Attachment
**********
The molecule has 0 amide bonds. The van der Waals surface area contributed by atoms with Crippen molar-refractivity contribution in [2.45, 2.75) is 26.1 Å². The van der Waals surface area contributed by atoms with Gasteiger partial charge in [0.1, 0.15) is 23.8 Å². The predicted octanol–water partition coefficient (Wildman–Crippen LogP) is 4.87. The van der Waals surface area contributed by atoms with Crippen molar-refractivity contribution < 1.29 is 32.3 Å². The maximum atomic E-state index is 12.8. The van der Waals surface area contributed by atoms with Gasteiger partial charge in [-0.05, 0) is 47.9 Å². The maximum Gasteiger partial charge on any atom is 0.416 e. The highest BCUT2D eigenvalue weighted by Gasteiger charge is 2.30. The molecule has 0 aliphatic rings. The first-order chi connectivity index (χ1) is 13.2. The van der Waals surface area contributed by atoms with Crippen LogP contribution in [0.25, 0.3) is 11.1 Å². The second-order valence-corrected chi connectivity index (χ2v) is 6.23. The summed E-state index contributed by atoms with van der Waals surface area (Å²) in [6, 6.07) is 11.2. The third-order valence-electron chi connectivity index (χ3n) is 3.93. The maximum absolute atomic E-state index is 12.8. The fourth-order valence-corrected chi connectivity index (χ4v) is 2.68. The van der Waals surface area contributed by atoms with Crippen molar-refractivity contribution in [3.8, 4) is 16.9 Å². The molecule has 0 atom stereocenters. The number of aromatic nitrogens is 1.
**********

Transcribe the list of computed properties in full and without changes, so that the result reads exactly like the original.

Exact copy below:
The molecule has 0 amide bonds. The van der Waals surface area contributed by atoms with Crippen molar-refractivity contribution in [2.45, 2.75) is 26.1 Å². The van der Waals surface area contributed by atoms with Gasteiger partial charge in [0.1, 0.15) is 23.8 Å². The predicted octanol–water partition coefficient (Wildman–Crippen LogP) is 4.87. The van der Waals surface area contributed by atoms with Crippen molar-refractivity contribution < 1.29 is 32.3 Å². The maximum atomic E-state index is 12.8. The van der Waals surface area contributed by atoms with Gasteiger partial charge in [-0.05, 0) is 47.9 Å². The maximum Gasteiger partial charge on any atom is 0.416 e. The highest BCUT2D eigenvalue weighted by Gasteiger charge is 2.30. The molecule has 0 aliphatic rings. The first-order chi connectivity index (χ1) is 13.2. The van der Waals surface area contributed by atoms with Crippen LogP contribution in [0.25, 0.3) is 11.1 Å². The second-order valence-corrected chi connectivity index (χ2v) is 6.23. The summed E-state index contributed by atoms with van der Waals surface area (Å²) in [6, 6.07) is 11.2. The third-order valence-electron chi connectivity index (χ3n) is 3.93. The maximum absolute atomic E-state index is 12.8. The fourth-order valence-corrected chi connectivity index (χ4v) is 2.68. The van der Waals surface area contributed by atoms with Crippen molar-refractivity contribution in [3.8, 4) is 16.9 Å². The molecule has 0 atom stereocenters. The number of aromatic nitrogens is 1.